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International Monetary Fund. Asia and Pacific Dept

The Sixth Five Year Plan, as outlined in Bangladesh's Poverty Reduction Strategy Paper, targets strategic growth and employment. The medium-term macroeconomic framework plan entails the involvement of both the private and public sectors. Human resources development strategy programs reaching out to the poor and the vulnerable population, as well as environment, climate change, and disaster risk management, have been included in the plan. Managing regional disparities for shared growth and strategy for raising farm productivity and agricultural growth have been outlined. Diversifying exports and developing a dynamic manufacturing sector are all inclusive in the proposed plan.

International Monetary Fund. Asia and Pacific Dept

The Sixth Five Year Plan, as outlined in Bangladesh's Poverty Reduction Strategy Paper, targets strategic growth and employment. The medium-term macroeconomic framework plan entails the involvement of both the private and public sectors. Human resources development strategy programs reaching out to the poor and the vulnerable population, as well as environment, climate change, and disaster risk management, have been included in the plan. Managing regional disparities for shared growth and strategy for raising farm productivity and agricultural growth have been outlined. Diversifying exports and developing a dynamic manufacturing sector are all inclusive in the proposed plan.

International Monetary Fund. External Relations Dept.

This paper highlights that despite severe limitations of resources, developing countries have made substantial progress during the past three decades in sending more children to school and in generally improving their education systems. Enrollment of children in schools at all levels has expanded at unprecedented rates. There has been a significant decline in the proportion of adults who are illiterate—from 44 percent in 1950 to 32 percent in 1975. Public expenditures for education have increased steadily in developing countries to reach roughly the same share of national product as in industrialized countries.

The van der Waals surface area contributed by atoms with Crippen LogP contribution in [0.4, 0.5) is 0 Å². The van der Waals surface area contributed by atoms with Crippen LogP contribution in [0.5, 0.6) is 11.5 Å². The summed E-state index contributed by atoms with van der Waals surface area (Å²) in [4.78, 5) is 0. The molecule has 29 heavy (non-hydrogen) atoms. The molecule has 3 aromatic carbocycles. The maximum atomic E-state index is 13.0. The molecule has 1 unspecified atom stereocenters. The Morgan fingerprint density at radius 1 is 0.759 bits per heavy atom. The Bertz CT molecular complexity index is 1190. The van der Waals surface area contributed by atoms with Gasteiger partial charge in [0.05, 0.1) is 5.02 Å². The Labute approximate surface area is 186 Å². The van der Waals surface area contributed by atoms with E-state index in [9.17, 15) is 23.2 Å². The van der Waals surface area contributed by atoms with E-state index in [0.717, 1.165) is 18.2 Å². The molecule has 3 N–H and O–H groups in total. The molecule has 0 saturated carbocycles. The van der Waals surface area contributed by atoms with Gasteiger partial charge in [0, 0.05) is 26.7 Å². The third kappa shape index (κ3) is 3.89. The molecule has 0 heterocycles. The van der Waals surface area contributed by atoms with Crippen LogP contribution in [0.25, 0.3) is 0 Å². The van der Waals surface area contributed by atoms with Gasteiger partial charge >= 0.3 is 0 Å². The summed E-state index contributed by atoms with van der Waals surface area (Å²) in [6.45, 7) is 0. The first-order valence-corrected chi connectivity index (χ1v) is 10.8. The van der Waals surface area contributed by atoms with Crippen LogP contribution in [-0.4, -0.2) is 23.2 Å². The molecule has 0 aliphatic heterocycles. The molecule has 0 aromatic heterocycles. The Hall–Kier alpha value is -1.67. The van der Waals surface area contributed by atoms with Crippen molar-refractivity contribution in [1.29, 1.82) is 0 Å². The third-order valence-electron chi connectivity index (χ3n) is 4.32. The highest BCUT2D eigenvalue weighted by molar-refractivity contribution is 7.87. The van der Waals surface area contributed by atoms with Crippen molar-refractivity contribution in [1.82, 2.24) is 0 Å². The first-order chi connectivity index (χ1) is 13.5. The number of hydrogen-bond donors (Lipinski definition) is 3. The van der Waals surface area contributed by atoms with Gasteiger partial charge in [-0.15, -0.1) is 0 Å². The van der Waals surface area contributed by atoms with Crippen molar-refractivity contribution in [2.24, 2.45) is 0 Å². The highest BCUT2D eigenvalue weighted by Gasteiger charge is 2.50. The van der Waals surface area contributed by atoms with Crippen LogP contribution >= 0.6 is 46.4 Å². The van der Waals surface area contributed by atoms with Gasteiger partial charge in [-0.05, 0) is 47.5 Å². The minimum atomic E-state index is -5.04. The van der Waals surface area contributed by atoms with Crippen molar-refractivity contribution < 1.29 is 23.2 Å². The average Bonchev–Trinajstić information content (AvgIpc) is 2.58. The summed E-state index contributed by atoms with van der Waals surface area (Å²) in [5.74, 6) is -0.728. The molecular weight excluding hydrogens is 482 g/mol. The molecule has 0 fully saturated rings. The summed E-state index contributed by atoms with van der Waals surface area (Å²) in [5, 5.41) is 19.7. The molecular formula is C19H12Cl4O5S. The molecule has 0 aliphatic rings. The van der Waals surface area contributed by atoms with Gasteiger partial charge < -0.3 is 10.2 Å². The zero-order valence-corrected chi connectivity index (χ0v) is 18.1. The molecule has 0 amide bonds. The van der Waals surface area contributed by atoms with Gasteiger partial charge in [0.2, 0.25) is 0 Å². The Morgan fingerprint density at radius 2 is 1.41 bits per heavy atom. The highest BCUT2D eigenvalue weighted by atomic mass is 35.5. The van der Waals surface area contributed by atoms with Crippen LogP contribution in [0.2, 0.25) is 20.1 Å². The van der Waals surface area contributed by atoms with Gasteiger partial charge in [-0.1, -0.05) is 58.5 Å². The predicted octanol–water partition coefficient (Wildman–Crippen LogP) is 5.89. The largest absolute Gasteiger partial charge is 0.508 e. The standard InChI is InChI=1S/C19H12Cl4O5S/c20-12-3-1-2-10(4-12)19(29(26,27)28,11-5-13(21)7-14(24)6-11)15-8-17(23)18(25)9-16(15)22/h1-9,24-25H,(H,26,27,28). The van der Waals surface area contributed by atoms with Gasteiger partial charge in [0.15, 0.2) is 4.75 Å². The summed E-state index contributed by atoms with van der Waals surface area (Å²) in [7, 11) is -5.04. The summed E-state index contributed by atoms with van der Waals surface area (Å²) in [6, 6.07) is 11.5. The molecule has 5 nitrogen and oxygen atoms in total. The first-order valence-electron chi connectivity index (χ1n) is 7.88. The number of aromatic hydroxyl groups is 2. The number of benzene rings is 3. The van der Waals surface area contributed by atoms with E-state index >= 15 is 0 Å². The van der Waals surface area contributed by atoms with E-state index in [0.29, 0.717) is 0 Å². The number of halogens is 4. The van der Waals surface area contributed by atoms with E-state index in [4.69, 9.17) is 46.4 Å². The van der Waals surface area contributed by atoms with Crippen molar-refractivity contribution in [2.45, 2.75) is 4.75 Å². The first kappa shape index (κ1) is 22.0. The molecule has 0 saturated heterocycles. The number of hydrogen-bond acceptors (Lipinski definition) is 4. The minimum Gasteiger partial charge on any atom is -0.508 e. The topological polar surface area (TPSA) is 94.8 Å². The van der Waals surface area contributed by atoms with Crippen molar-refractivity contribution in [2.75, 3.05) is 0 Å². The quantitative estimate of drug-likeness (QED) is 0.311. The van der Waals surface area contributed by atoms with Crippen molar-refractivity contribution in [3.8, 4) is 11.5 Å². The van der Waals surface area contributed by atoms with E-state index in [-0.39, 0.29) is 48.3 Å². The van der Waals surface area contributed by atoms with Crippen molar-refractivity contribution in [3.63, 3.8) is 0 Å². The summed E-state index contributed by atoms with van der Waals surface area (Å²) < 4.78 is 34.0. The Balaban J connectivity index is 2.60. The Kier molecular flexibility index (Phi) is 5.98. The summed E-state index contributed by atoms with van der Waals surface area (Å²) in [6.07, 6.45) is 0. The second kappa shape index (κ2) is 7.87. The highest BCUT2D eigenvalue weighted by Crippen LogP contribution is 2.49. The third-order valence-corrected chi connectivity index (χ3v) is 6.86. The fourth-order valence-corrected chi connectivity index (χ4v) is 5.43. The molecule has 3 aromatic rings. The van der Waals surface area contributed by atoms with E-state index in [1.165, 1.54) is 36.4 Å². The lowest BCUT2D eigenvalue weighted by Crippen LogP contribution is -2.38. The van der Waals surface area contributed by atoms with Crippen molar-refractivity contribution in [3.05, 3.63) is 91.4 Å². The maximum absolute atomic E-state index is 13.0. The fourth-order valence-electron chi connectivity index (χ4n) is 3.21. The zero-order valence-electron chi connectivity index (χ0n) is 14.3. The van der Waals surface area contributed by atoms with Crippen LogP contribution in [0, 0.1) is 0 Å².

International Monetary Fund. External Relations Dept.

This paper highlights that since its inception in 1956, the International Finance Corporation (IFC) has invested more than US$1.7 billion in nearly 300 enterprises in 62 developing countries in total projects costing about US$9 billion. The IFC is the affiliate of the World Bank, which has been given the specific task of furthering economic development by encouraging the growth of productive private enterprise in developing countries. The paper underscores that IFC plays an essentially catalytic role in generating investment funds from local and foreign sources.

Shu-Chin Yang and Samuel Lipkowitz

This paper examines the importance of national planning for economic development of a country. The paper highlights that when World War II began, Soviet Russia was the only country engaged in systematic development planning, and then only since 1929, when its First Five-Year Plan was approved. At the end of the War, Asian countries that either had, or were about to, become independent, embraced planning to a much greater extent than countries in any other region.

David J. Bates and Graham F. Donaldson

Changes in the Bank Group’s development philosophy have led to a greater emphasis on lending for agricultural and rural development in the developing countries. The authors outline these changes and their effects.